I have naturally wavy hair, but I’ve always straightened it. Growing up in Israel, I would wake up at 5:30 a.m. to blow dry my hair before school. I experimented with lots of different looks, though. I went from long hair to a shaved head, I did it all.
Wait. Tell us your shaved your head story.
I was 17 and I don’t think I put too much thought into it. It was one of those teenage things. My mom wouldn’t talk to me after, but my first boyfriend fell in love with me because of it.
Were you always adventurous with your style?
Yes, but as a teenager, it was hard. We lived in a suburban environment, and you were expected to look like everyone else. I had to rebel — and really brave it out — to be the way I wanted to be. I hope that I can raise my boys in an environment where it’s okay to be who they are.
What about when you moved back to New York?
When I was 20, I came to New York City for what was supposed to be a few months (I had a round-trip ticket), but I never went back. I fell in love with the city. After 17 years, I still get that feeling, like when you’re a tourist and your eyes are wide open. It gets hard sometimes and you need a break, but I very often feel the magic of the city. Not just with fashion, but with all the people, humanity, food, struggle. You know, it’s full of life.
What about makeup?
I’m not a big makeup person, although I always have a lipstick in my pocket. But when I put it on, my kids will laugh at me and tell me there is something on my mouth, or it gets all over everything, so I really only wear it when I want to look a little better. I’ll do a red lip for date nights and pictures. I love anything Chanel and lately I’ve been obsessed with Kjaer Weis lip tint. I also wear foundation, powder and lots of blush.
What’s your go-to blush?
I really love the look of a flushed cheek, so once a month I’ll buy a new blush just to see what’s out there. Right now I’m loving Nars Mata Hari, which is a really rosy pink.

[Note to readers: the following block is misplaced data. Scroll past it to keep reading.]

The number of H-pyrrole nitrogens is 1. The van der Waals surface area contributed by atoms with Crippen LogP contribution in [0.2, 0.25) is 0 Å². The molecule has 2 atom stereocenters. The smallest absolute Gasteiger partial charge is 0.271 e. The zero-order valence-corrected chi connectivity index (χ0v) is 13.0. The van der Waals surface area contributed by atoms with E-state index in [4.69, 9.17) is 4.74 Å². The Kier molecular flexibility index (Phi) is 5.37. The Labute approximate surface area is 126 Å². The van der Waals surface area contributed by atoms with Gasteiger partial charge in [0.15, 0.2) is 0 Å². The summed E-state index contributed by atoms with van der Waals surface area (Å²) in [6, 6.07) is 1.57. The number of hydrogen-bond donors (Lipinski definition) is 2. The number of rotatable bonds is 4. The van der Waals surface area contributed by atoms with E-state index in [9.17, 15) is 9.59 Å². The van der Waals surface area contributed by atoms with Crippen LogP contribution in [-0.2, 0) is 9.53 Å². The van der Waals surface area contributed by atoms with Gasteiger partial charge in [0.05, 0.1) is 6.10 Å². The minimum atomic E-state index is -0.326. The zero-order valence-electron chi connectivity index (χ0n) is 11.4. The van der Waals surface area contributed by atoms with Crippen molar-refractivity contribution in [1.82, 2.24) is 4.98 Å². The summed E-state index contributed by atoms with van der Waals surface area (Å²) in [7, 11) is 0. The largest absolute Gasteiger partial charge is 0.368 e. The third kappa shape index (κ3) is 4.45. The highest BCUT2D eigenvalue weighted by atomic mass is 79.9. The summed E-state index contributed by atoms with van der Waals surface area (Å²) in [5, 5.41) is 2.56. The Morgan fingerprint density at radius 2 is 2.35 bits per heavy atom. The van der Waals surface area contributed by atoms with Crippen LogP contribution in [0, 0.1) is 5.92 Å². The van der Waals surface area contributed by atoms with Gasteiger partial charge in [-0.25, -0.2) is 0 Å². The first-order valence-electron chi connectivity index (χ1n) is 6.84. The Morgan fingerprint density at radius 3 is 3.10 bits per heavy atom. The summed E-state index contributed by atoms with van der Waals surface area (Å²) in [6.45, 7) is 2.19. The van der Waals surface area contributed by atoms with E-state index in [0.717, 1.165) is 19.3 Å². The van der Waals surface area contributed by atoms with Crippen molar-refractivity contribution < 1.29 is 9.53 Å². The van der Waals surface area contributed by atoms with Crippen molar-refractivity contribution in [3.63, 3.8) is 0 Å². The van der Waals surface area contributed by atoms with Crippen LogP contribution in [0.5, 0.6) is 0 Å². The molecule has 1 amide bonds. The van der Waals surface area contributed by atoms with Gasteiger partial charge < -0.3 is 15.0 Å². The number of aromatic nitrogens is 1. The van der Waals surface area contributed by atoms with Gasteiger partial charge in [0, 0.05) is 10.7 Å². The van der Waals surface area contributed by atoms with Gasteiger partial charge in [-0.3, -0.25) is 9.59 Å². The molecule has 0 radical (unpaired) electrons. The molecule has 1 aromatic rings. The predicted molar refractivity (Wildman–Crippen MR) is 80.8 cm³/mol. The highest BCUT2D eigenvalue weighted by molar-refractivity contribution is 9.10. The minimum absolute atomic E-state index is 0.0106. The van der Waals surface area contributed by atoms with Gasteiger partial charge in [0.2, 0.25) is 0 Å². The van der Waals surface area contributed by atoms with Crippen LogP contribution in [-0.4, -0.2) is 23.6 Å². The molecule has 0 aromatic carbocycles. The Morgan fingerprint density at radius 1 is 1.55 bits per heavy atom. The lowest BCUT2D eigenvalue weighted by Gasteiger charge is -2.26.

Do you have tips for wearing makeup with glasses?
The only trick I have is using those little brown Japanese papers from MUJI to dry my skin on my nose under the glasses. I always carry them around, they’re like $2 a pack.
What’s your skincare routine?
Two extremely friendly ladies who worked at the La Mer counter at Bloomingdale’s started coming into the restaurant. They would give me samples and we became friends. Now I use a lot of La Mer products. I use the face wash every morning, as well as the serum and moisturizer. As for my nighttime routine, I need to get there. I usually pass out with my kids in their beds before I wash my face!
Do you ever do any beauty treatments?
My 5-year-old son Bennie loves pedicures — every time we walk by a pedicure place, he says “Oh, let’s get a pedicure.” So when my older son, Noam, is in Hebrew school, we’ll get them together at this place in Tribeca. All the ladies know him. He loves to get different colors. I never get polish, I just get the foot cleaning and the massages. If I get any polish, I’ll get clear.
Do you have a signature scent?
A friend of ours, Winnie Beattie, has a store on Mott Street called Warm. She is the sweetest lady — she has little boys, too. Their fragrance that smells like summer. She smells like that, the store smells like that, and I’m happy I can smell like that sometimes, too.
Do you have any other rituals that make you feel good?
My husband and I try to go to Yoga Shanti a few times a week — it helps us find that peace within the chaos of the city. I also go to a rolfing specialist regularly as I have developed chronic feet pain from all the years working on my feet.
How does food play a role in your beauty philosophy?
I love eating and I’m not the healthiest eater, but I’m trying to become more aware of what I put in my body. As I get older, I’m trying more and more to stick to what makes me feel good. We try to leave bread and French fries for special treat days. We don’t necessarily do that all the time, though.
Well, your french fries are amazing.
Thank you, Maya!